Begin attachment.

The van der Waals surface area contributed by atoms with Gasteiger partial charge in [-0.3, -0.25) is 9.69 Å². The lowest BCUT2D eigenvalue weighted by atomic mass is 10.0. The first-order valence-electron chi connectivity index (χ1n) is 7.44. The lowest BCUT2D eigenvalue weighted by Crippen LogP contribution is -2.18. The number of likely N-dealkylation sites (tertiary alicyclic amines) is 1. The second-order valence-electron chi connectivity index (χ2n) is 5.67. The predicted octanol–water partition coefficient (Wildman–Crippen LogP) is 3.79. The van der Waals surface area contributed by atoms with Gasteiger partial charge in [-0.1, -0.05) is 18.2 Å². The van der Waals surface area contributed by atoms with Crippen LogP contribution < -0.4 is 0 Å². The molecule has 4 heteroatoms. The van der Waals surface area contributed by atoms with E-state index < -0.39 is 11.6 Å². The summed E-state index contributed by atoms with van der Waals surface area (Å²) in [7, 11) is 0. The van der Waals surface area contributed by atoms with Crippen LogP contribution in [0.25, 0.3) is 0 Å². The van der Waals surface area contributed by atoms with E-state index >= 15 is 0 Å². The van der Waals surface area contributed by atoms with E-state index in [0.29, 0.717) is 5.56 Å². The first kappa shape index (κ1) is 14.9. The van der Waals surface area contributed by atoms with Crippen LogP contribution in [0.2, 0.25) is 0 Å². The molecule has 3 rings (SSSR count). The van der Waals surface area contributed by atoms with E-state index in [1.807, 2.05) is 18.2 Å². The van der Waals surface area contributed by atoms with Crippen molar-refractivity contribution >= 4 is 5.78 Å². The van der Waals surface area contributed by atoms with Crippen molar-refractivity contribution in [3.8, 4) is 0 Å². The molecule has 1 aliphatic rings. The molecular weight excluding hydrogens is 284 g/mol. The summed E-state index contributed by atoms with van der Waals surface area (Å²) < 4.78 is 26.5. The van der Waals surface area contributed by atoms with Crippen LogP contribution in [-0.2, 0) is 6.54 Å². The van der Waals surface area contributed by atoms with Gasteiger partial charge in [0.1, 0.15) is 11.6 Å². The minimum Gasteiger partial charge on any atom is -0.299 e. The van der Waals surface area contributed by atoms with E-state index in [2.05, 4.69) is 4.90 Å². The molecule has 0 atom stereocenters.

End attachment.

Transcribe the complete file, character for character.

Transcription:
The van der Waals surface area contributed by atoms with Gasteiger partial charge in [-0.3, -0.25) is 9.69 Å². The lowest BCUT2D eigenvalue weighted by atomic mass is 10.0. The first-order valence-electron chi connectivity index (χ1n) is 7.44. The lowest BCUT2D eigenvalue weighted by Crippen LogP contribution is -2.18. The number of likely N-dealkylation sites (tertiary alicyclic amines) is 1. The second-order valence-electron chi connectivity index (χ2n) is 5.67. The predicted octanol–water partition coefficient (Wildman–Crippen LogP) is 3.79. The van der Waals surface area contributed by atoms with Gasteiger partial charge in [-0.1, -0.05) is 18.2 Å². The van der Waals surface area contributed by atoms with Crippen LogP contribution < -0.4 is 0 Å². The molecule has 4 heteroatoms. The van der Waals surface area contributed by atoms with E-state index < -0.39 is 11.6 Å². The summed E-state index contributed by atoms with van der Waals surface area (Å²) in [7, 11) is 0. The van der Waals surface area contributed by atoms with Crippen LogP contribution in [0.25, 0.3) is 0 Å². The van der Waals surface area contributed by atoms with E-state index >= 15 is 0 Å². The van der Waals surface area contributed by atoms with E-state index in [0.29, 0.717) is 5.56 Å². The first kappa shape index (κ1) is 14.9. The van der Waals surface area contributed by atoms with Crippen LogP contribution in [0.2, 0.25) is 0 Å². The molecule has 3 rings (SSSR count). The van der Waals surface area contributed by atoms with E-state index in [1.807, 2.05) is 18.2 Å². The van der Waals surface area contributed by atoms with Crippen molar-refractivity contribution >= 4 is 5.78 Å². The van der Waals surface area contributed by atoms with Crippen molar-refractivity contribution in [3.8, 4) is 0 Å². The molecule has 1 aliphatic rings. The molecular weight excluding hydrogens is 284 g/mol. The summed E-state index contributed by atoms with van der Waals surface area (Å²) < 4.78 is 26.5. The van der Waals surface area contributed by atoms with Crippen LogP contribution in [-0.2, 0) is 6.54 Å². The van der Waals surface area contributed by atoms with Gasteiger partial charge in [0.1, 0.15) is 11.6 Å². The minimum Gasteiger partial charge on any atom is -0.299 e. The van der Waals surface area contributed by atoms with E-state index in [2.05, 4.69) is 4.90 Å². The molecule has 0 atom stereocenters.